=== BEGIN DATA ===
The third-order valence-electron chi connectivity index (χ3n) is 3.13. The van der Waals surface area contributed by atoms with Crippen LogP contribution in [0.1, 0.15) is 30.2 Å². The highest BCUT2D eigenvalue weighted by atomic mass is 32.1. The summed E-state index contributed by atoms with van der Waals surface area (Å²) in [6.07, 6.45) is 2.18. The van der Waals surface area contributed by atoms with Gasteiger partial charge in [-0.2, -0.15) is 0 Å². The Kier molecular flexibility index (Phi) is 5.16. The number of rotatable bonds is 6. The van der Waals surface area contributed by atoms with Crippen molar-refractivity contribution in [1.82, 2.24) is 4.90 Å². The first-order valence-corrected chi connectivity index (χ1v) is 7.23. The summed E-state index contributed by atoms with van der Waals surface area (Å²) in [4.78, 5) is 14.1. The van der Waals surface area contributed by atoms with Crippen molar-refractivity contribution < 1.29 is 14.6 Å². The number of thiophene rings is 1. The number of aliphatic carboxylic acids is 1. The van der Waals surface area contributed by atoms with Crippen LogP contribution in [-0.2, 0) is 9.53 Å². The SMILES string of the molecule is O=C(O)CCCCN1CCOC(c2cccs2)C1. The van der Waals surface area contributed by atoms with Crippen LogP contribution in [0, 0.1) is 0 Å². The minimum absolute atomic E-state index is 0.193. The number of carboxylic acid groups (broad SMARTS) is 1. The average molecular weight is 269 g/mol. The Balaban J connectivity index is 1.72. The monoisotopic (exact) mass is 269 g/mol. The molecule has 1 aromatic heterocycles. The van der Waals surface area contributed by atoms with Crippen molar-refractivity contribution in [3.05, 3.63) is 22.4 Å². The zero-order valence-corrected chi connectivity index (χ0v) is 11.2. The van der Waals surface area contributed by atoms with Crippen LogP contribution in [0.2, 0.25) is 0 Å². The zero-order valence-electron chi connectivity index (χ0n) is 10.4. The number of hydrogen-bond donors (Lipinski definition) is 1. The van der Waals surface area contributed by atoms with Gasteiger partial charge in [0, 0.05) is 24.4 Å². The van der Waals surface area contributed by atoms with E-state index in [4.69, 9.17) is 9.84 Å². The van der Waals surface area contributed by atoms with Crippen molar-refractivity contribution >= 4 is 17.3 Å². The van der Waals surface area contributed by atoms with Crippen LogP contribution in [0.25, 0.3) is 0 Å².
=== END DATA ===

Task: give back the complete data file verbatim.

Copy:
The third-order valence-electron chi connectivity index (χ3n) is 3.13. The van der Waals surface area contributed by atoms with Crippen LogP contribution in [0.1, 0.15) is 30.2 Å². The highest BCUT2D eigenvalue weighted by atomic mass is 32.1. The summed E-state index contributed by atoms with van der Waals surface area (Å²) in [6.07, 6.45) is 2.18. The van der Waals surface area contributed by atoms with Gasteiger partial charge in [-0.2, -0.15) is 0 Å². The Kier molecular flexibility index (Phi) is 5.16. The number of rotatable bonds is 6. The van der Waals surface area contributed by atoms with Crippen molar-refractivity contribution in [1.82, 2.24) is 4.90 Å². The first-order valence-corrected chi connectivity index (χ1v) is 7.23. The summed E-state index contributed by atoms with van der Waals surface area (Å²) in [4.78, 5) is 14.1. The van der Waals surface area contributed by atoms with Crippen molar-refractivity contribution < 1.29 is 14.6 Å². The number of thiophene rings is 1. The number of aliphatic carboxylic acids is 1. The van der Waals surface area contributed by atoms with Crippen LogP contribution in [-0.2, 0) is 9.53 Å². The SMILES string of the molecule is O=C(O)CCCCN1CCOC(c2cccs2)C1. The van der Waals surface area contributed by atoms with Crippen LogP contribution in [0, 0.1) is 0 Å². The minimum absolute atomic E-state index is 0.193. The number of carboxylic acid groups (broad SMARTS) is 1. The average molecular weight is 269 g/mol. The Balaban J connectivity index is 1.72. The monoisotopic (exact) mass is 269 g/mol. The molecule has 1 aromatic heterocycles. The van der Waals surface area contributed by atoms with Crippen molar-refractivity contribution in [3.05, 3.63) is 22.4 Å². The zero-order valence-corrected chi connectivity index (χ0v) is 11.2. The van der Waals surface area contributed by atoms with Crippen LogP contribution in [0.2, 0.25) is 0 Å². The zero-order valence-electron chi connectivity index (χ0n) is 10.4. The number of hydrogen-bond donors (Lipinski definition) is 1. The van der Waals surface area contributed by atoms with Gasteiger partial charge in [0, 0.05) is 24.4 Å². The van der Waals surface area contributed by atoms with E-state index in [4.69, 9.17) is 9.84 Å². The van der Waals surface area contributed by atoms with Crippen molar-refractivity contribution >= 4 is 17.3 Å². The van der Waals surface area contributed by atoms with Crippen LogP contribution in [0.25, 0.3) is 0 Å².